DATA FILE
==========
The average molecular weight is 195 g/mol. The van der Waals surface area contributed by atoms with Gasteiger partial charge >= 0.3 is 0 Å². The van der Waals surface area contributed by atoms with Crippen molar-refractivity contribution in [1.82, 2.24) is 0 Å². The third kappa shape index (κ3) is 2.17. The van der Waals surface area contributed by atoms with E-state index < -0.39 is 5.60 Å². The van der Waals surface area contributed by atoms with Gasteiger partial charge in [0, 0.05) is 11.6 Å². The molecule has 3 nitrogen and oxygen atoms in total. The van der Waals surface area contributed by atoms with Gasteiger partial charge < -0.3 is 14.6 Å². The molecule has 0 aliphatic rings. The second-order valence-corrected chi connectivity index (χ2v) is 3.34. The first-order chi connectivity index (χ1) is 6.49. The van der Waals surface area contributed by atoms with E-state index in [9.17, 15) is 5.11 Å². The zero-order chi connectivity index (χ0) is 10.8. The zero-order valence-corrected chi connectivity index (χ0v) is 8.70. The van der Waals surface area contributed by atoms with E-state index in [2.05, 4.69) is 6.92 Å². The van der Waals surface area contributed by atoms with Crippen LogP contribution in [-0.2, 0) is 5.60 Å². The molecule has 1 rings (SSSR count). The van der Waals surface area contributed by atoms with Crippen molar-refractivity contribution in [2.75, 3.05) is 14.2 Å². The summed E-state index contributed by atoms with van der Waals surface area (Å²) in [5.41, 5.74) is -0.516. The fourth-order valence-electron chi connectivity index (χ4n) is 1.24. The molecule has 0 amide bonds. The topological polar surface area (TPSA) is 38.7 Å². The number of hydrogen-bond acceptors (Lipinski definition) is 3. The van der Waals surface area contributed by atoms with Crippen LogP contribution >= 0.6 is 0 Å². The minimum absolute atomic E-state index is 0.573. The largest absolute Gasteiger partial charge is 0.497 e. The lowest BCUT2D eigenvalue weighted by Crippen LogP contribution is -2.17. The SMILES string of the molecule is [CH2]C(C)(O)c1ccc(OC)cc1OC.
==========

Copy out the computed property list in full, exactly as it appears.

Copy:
The average molecular weight is 195 g/mol. The van der Waals surface area contributed by atoms with Gasteiger partial charge >= 0.3 is 0 Å². The van der Waals surface area contributed by atoms with Crippen molar-refractivity contribution in [1.82, 2.24) is 0 Å². The third kappa shape index (κ3) is 2.17. The van der Waals surface area contributed by atoms with E-state index < -0.39 is 5.60 Å². The van der Waals surface area contributed by atoms with Gasteiger partial charge in [0, 0.05) is 11.6 Å². The molecule has 3 nitrogen and oxygen atoms in total. The van der Waals surface area contributed by atoms with Gasteiger partial charge < -0.3 is 14.6 Å². The molecule has 0 aliphatic rings. The second-order valence-corrected chi connectivity index (χ2v) is 3.34. The first-order chi connectivity index (χ1) is 6.49. The van der Waals surface area contributed by atoms with E-state index in [9.17, 15) is 5.11 Å². The zero-order chi connectivity index (χ0) is 10.8. The zero-order valence-corrected chi connectivity index (χ0v) is 8.70. The van der Waals surface area contributed by atoms with E-state index in [2.05, 4.69) is 6.92 Å². The van der Waals surface area contributed by atoms with Crippen LogP contribution in [-0.2, 0) is 5.60 Å². The molecule has 1 rings (SSSR count). The van der Waals surface area contributed by atoms with Crippen molar-refractivity contribution in [2.75, 3.05) is 14.2 Å². The summed E-state index contributed by atoms with van der Waals surface area (Å²) in [5.41, 5.74) is -0.516. The fourth-order valence-electron chi connectivity index (χ4n) is 1.24. The molecule has 0 amide bonds. The topological polar surface area (TPSA) is 38.7 Å². The number of hydrogen-bond acceptors (Lipinski definition) is 3. The van der Waals surface area contributed by atoms with Crippen LogP contribution >= 0.6 is 0 Å². The minimum absolute atomic E-state index is 0.573. The largest absolute Gasteiger partial charge is 0.497 e. The lowest BCUT2D eigenvalue weighted by Crippen LogP contribution is -2.17. The SMILES string of the molecule is [CH2]C(C)(O)c1ccc(OC)cc1OC.